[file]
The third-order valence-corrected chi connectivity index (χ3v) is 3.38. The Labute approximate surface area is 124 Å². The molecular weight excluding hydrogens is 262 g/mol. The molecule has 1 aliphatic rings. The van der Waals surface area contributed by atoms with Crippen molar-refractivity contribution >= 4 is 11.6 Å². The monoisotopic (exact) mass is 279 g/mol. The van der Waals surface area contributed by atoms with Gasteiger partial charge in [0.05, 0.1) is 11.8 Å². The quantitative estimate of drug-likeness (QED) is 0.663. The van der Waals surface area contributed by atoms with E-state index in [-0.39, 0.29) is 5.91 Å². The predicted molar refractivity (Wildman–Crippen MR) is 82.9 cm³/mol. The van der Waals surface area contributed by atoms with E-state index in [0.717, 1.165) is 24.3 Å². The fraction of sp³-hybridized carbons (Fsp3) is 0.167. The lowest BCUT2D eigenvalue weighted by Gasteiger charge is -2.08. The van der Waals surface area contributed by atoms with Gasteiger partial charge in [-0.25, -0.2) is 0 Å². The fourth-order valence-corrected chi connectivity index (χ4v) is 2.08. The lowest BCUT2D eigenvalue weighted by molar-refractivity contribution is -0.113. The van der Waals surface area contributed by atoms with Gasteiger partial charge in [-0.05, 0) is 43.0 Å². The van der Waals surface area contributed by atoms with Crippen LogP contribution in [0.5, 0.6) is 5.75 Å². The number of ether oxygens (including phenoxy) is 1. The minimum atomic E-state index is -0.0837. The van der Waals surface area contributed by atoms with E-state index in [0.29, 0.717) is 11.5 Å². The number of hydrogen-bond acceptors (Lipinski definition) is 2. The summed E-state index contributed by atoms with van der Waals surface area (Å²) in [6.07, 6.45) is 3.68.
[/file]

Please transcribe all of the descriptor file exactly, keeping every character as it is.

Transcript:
The third-order valence-corrected chi connectivity index (χ3v) is 3.38. The Labute approximate surface area is 124 Å². The molecular weight excluding hydrogens is 262 g/mol. The molecule has 1 aliphatic rings. The van der Waals surface area contributed by atoms with Crippen molar-refractivity contribution >= 4 is 11.6 Å². The monoisotopic (exact) mass is 279 g/mol. The van der Waals surface area contributed by atoms with Gasteiger partial charge in [0.05, 0.1) is 11.8 Å². The quantitative estimate of drug-likeness (QED) is 0.663. The van der Waals surface area contributed by atoms with E-state index in [-0.39, 0.29) is 5.91 Å². The predicted molar refractivity (Wildman–Crippen MR) is 82.9 cm³/mol. The van der Waals surface area contributed by atoms with E-state index in [0.717, 1.165) is 24.3 Å². The fraction of sp³-hybridized carbons (Fsp3) is 0.167. The lowest BCUT2D eigenvalue weighted by Gasteiger charge is -2.08. The van der Waals surface area contributed by atoms with Gasteiger partial charge in [-0.25, -0.2) is 0 Å². The fourth-order valence-corrected chi connectivity index (χ4v) is 2.08. The lowest BCUT2D eigenvalue weighted by molar-refractivity contribution is -0.113. The van der Waals surface area contributed by atoms with Gasteiger partial charge in [-0.05, 0) is 43.0 Å². The van der Waals surface area contributed by atoms with Crippen LogP contribution in [0.5, 0.6) is 5.75 Å². The number of ether oxygens (including phenoxy) is 1. The minimum atomic E-state index is -0.0837. The van der Waals surface area contributed by atoms with E-state index in [0.29, 0.717) is 11.5 Å². The number of hydrogen-bond acceptors (Lipinski definition) is 2. The summed E-state index contributed by atoms with van der Waals surface area (Å²) in [6.07, 6.45) is 3.68.